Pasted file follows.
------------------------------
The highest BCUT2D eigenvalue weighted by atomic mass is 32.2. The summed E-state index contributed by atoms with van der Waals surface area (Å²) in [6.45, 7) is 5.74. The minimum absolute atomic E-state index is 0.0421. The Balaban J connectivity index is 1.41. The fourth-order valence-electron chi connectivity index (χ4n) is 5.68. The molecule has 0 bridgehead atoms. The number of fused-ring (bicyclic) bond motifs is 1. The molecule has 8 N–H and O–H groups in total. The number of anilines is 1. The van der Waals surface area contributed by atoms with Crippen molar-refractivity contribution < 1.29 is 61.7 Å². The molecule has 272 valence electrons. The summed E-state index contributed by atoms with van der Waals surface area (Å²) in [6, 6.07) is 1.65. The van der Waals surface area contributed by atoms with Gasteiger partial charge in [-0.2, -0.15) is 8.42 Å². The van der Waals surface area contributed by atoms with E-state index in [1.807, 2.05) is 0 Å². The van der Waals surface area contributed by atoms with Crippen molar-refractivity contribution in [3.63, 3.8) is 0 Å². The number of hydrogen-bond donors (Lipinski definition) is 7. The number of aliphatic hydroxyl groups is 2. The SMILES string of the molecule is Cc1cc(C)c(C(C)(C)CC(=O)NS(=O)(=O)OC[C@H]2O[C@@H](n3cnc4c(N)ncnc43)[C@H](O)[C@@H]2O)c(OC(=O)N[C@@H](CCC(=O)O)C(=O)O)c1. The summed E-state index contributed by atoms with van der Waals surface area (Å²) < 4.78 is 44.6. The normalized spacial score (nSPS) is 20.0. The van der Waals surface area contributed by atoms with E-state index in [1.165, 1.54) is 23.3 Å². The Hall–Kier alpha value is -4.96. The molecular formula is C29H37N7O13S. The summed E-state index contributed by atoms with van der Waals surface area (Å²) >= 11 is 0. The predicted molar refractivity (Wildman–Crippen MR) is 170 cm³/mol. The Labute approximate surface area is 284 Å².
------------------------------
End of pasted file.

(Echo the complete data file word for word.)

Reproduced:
The highest BCUT2D eigenvalue weighted by atomic mass is 32.2. The summed E-state index contributed by atoms with van der Waals surface area (Å²) in [6.45, 7) is 5.74. The minimum absolute atomic E-state index is 0.0421. The Balaban J connectivity index is 1.41. The fourth-order valence-electron chi connectivity index (χ4n) is 5.68. The molecule has 0 bridgehead atoms. The number of fused-ring (bicyclic) bond motifs is 1. The molecule has 8 N–H and O–H groups in total. The number of anilines is 1. The van der Waals surface area contributed by atoms with Crippen molar-refractivity contribution < 1.29 is 61.7 Å². The molecule has 272 valence electrons. The summed E-state index contributed by atoms with van der Waals surface area (Å²) in [6, 6.07) is 1.65. The van der Waals surface area contributed by atoms with Gasteiger partial charge in [-0.2, -0.15) is 8.42 Å². The van der Waals surface area contributed by atoms with E-state index in [1.807, 2.05) is 0 Å². The van der Waals surface area contributed by atoms with Crippen molar-refractivity contribution in [3.63, 3.8) is 0 Å². The number of hydrogen-bond donors (Lipinski definition) is 7. The number of aliphatic hydroxyl groups is 2. The SMILES string of the molecule is Cc1cc(C)c(C(C)(C)CC(=O)NS(=O)(=O)OC[C@H]2O[C@@H](n3cnc4c(N)ncnc43)[C@H](O)[C@@H]2O)c(OC(=O)N[C@@H](CCC(=O)O)C(=O)O)c1. The summed E-state index contributed by atoms with van der Waals surface area (Å²) < 4.78 is 44.6. The normalized spacial score (nSPS) is 20.0. The van der Waals surface area contributed by atoms with E-state index in [1.165, 1.54) is 23.3 Å². The Hall–Kier alpha value is -4.96. The molecular formula is C29H37N7O13S. The summed E-state index contributed by atoms with van der Waals surface area (Å²) >= 11 is 0. The predicted molar refractivity (Wildman–Crippen MR) is 170 cm³/mol. The Labute approximate surface area is 284 Å².